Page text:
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Characterization of hyperthermophilic redox protein rubredoxin as a potential targeted cancer therapeutic
Research Day
  • Siri L Chirumamilla, Philadelphia College of Osteopathic Medicine
  • David L. Blum, University of Georgia, Athens, GA
  • Ray L. Mernaugh, Vanderbilt University School of Medicine
  • Francis E. Jenney, Philadelphia College of Osteopathic Medicine
Location
Georgia Campus
Start Date
1-5-2013 2:00 PM
End Date
1-5-2013 4:00 PM
Disciplines
Description

Background: Cancer is an elusive neoplastic disease that claims the lives of many people around the world every year. Though treatments have become more specific to the different types of cancer, the need for antineoplastic drugs that target cancer cells and leave normal cells unharmed, with little to no systemic toxicity remains, and rubredoxin might be such a tool. Rubredoxin is a small (53 amino acids), water soluble, non-heme iron electron transfer protein that contains an iron atom cofactor, which can be substituted with various cytotoxic transition metals such as nickel and cobalt with little or no effect on the protein. Rubredoxin from the hyperthermophile Pyrococcus furiosus is thermostable and appears to have low immunogenicity. The focus of this project is to incorporate tumor-specific binding sequences at several modifiable sites on the protein as well as substitute the iron-center with cytotoxic metals. Once a stable rubredoxin containing these characteristics is created, its effects and efficacy will be studied on specific cancer cells in vitro. Methods and results: Site-directed mutagenesis was used to incorporate a test epitope (E-tag) at the D20 position within rubredoxin. An RGD-sequence was previously cloned at the D20 position within rubredoxin. The mutant proteins were purified using anion-exchange DEAE, sizeexclusion G-75 Sephadex, and ceramic hydroxyapatite column chromatography. Proteins were analyzed using absorption spectroscopy, bicinchoninic acid (BCA) assay, SDS-PAGE, electrospray ionization mass spectroscopy, and thermostability. Binding studies for the D20-Etag mutant were done using dot blot. The metal content of the mutants was assessed using inductively-coupled plasma mass spectrometry. Lastly, integrin-stimulated Jurkat cancer cell lines were incubated with wild-type rubredoxin, D20-Etag, D20-RGD, and the effect of these mutants were assessed for apoptosis and necrosis at the 24 hour and 48 hour time points via gel electrophoresis. Conclusions: The epitope E-tag was successfully incorporated between the D20 and N21 amino acid residues using site directed mutagenesis. The D20-Etag and D20-RGD mutant rubredoxin proteins were successfully expressed, purified, and analyzed. There was an apoptotic effect of D20-RGD rubredoxin on the Jurkat cell line. These results provided a further understanding and appreciation of rubredoxin as a potential targeted therapeutic to cancer cells Cancer is an elusive neoplastic disease that claims the lives of many people around the world every year. Though treatments have become more specific to the different types of cancer, the need for antineoplastic drugs that target cancer cells and leave normal cells unharmed, with little to no systemic toxicity remains, and rubredoxin might be such a tool. Rubredoxin is a small (53 amino acids), water soluble, non-heme iron electron transfer protein that contains an iron atom cofactor, which can be substituted with various cytotoxic transition metals such as nickel and cobalt with little or no effect on the protein. Rubredoxin from the hyperthermophile Pyrococcus furiosus is thermostable and appears to have low immunogenicity. The focus of this project is to incorporate tumor-specific binding sequences at several modifiable sites on the protein as well as substitute the iron-center with cytotoxic metals. Once a stable rubredoxin containing these characteristics is created, its effects and efficacy will be studied on specific cancer cells in vitro.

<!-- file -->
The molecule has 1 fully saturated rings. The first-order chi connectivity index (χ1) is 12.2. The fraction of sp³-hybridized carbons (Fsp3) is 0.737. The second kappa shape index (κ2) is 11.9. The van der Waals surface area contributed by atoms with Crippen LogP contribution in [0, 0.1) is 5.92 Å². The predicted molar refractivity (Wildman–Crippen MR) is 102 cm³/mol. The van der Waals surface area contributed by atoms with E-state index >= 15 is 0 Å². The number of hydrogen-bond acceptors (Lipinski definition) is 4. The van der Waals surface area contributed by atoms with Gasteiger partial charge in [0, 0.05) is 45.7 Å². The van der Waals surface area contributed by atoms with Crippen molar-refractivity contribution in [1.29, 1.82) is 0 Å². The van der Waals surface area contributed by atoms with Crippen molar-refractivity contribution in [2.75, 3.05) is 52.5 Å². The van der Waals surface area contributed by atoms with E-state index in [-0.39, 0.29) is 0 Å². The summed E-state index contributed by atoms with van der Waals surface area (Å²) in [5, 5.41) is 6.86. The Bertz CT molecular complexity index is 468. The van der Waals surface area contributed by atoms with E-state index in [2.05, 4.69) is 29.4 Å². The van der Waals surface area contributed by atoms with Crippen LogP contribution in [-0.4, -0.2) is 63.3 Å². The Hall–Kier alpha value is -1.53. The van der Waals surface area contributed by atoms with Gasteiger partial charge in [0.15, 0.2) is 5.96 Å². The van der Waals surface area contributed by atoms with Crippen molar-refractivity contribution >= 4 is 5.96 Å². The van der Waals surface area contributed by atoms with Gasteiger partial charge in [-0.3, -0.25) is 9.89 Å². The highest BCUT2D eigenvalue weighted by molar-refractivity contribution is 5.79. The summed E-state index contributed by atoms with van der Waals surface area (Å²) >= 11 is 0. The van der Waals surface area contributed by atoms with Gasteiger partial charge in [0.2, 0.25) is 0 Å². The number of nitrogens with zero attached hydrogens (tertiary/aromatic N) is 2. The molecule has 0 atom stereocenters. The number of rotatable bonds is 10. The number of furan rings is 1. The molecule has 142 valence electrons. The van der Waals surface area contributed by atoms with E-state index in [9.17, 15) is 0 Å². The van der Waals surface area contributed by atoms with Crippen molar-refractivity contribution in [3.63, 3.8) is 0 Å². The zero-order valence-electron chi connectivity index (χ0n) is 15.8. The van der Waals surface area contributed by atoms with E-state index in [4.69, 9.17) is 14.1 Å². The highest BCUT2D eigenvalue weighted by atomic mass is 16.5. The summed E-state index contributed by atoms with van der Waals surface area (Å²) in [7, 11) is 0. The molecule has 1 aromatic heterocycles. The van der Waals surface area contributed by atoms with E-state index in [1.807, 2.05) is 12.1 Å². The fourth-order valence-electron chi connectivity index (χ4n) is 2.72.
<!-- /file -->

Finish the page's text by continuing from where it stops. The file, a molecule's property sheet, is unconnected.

Methods and results: Site-directed mutagenesis was used to incorporate a test epitope (E-tag) at the D20 position within rubredoxin. An RGD-sequence was previously cloned at the D20 position within rubredoxin. The mutant proteins were purified using anion-exchange DEAE, sizeexclusion G-75 Sephadex, and ceramic hydroxyapatite column chromatography. Proteins were analyzed using absorption spectroscopy, bicinchoninic acid (BCA) assay, SDS-PAGE, electrospray ionization mass spectroscopy, and thermostability. Binding studies for the D20-Etag mutant were done using dot blot. The metal content of the mutants was assessed using inductively-coupled plasma mass spectrometry. Lastly, integrin-stimulated Jurkat cancer cell lines were incubated with wild-type rubredoxin, D20-Etag, D20-RGD, and the effect of these mutants were assessed for apoptosis and necrosis at the 24 hour and 48 hour time points via gel electrophoresis.

Conclusions: The epitope E-tag was successfully incorporated between the D20 and N21 amino acid residues using site directed mutagenesis. The D20-Etag and D20-RGD mutant rubredoxin proteins were successfully expressed, purified, and analyzed. There was an apoptotic effect of D20-RGD rubredoxin on the Jurkat cell line. These results provided a further understanding and appreciation of rubredoxin as a potential targeted therapeutic to cancer cells.

Citation Information
Siri L Chirumamilla, David L. Blum, Ray L. Mernaugh and Francis E. Jenney. "Characterization of hyperthermophilic redox protein rubredoxin as a potential targeted cancer therapeutic" (2013)
Available at: http://works.bepress.com/francis_jenney/7/